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Rabbi Sherwin Wine, the founder of Humanistic Judaism and the key builder of its institutions, died at 79 in an automobile accident in Morocco on this date in 2007. Ordained by the Reform movement, Wine founded the Birmingham Temple, the first humanistic synagogue, outside Detroit in 1963. He was also the founder of the Society for Humanistic Judaism, today a network of more than thirty humanistic Jewish congregations, of the International Institute for Secular Humanistic Judaism, which trained humanistic rabbis and leaders, and of several humanistic organizations that are not specifically Jewish. Wine pioneered the elimination of "God" and other words referring to the deity in Jewish prayer services; he viewed Jewish identity as largely voluntary and intermarriage in America as inevitable; he sagely adopted the tripartite structure of congregation-rabbis-seminary as most effective and enduring for secular Jews, whose organizations had previously been chiefly schools and political clubs; he wrote several important books about Judaism without theism, including Humanistic Judaism (1978) and Judaism Beyond God (1996). Wine was a gay man with a committed partner (who was seriously injured in the car crash that took Wine's life), but he generally kept a low profile about his sexual identity in public. A funny, highly articulate man, he was named Humanist of the Year in 2003 by the American Humanist Association. To see him speaking about fundamental principles of Humanistic Judaism, look below.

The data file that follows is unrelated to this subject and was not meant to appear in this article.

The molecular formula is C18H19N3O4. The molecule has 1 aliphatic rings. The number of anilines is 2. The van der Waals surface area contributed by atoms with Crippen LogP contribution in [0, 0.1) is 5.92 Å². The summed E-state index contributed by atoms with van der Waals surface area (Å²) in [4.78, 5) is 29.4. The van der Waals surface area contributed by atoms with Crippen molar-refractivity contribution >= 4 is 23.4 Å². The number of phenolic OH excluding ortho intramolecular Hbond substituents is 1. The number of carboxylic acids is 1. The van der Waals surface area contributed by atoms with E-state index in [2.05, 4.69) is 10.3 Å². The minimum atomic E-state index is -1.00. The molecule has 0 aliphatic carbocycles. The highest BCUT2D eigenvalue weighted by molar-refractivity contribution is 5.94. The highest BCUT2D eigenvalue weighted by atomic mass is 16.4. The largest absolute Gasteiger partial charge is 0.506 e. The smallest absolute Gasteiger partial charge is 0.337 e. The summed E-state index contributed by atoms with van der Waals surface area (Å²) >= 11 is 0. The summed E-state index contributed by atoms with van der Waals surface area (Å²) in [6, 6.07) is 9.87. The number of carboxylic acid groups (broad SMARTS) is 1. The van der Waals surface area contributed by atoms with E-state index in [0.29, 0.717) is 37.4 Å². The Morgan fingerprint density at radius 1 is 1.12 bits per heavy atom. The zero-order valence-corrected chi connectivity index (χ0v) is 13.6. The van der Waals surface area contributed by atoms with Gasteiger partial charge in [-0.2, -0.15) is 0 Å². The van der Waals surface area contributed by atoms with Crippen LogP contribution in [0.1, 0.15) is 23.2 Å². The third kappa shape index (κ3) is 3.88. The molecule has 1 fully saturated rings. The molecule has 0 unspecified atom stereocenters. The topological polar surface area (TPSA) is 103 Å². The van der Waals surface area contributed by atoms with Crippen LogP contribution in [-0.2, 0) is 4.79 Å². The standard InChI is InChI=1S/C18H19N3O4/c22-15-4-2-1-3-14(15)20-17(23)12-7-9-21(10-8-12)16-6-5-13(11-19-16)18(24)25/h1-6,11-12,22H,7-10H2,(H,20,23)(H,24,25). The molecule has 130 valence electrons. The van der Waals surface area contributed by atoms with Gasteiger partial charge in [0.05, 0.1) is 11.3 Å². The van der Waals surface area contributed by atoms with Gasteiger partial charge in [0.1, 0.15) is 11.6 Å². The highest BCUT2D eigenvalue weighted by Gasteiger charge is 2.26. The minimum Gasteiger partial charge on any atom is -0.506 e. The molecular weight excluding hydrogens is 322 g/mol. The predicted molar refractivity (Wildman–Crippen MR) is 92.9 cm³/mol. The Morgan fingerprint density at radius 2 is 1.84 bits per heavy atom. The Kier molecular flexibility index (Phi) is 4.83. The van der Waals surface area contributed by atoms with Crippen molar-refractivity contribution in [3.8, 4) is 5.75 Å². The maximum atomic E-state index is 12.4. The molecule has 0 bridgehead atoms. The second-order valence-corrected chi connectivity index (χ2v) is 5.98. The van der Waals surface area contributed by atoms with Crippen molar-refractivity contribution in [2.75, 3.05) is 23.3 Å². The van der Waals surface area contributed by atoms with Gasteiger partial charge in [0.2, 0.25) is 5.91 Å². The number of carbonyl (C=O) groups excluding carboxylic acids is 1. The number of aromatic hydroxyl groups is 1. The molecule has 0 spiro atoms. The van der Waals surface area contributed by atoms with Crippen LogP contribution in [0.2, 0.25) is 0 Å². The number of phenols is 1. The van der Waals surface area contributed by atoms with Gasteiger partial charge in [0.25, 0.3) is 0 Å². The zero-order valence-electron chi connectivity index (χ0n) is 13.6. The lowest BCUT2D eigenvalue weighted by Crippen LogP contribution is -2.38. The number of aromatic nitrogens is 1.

“Historic secularism was so anti-religious that they refused to accept any of the structures that traditional religion provided. I think there’s an increasing recognition in the more traditional secular circles -– if I can use such a phrase -– that this community structure is needed and there’s a need for a trained leadership.” --Sherwin Wine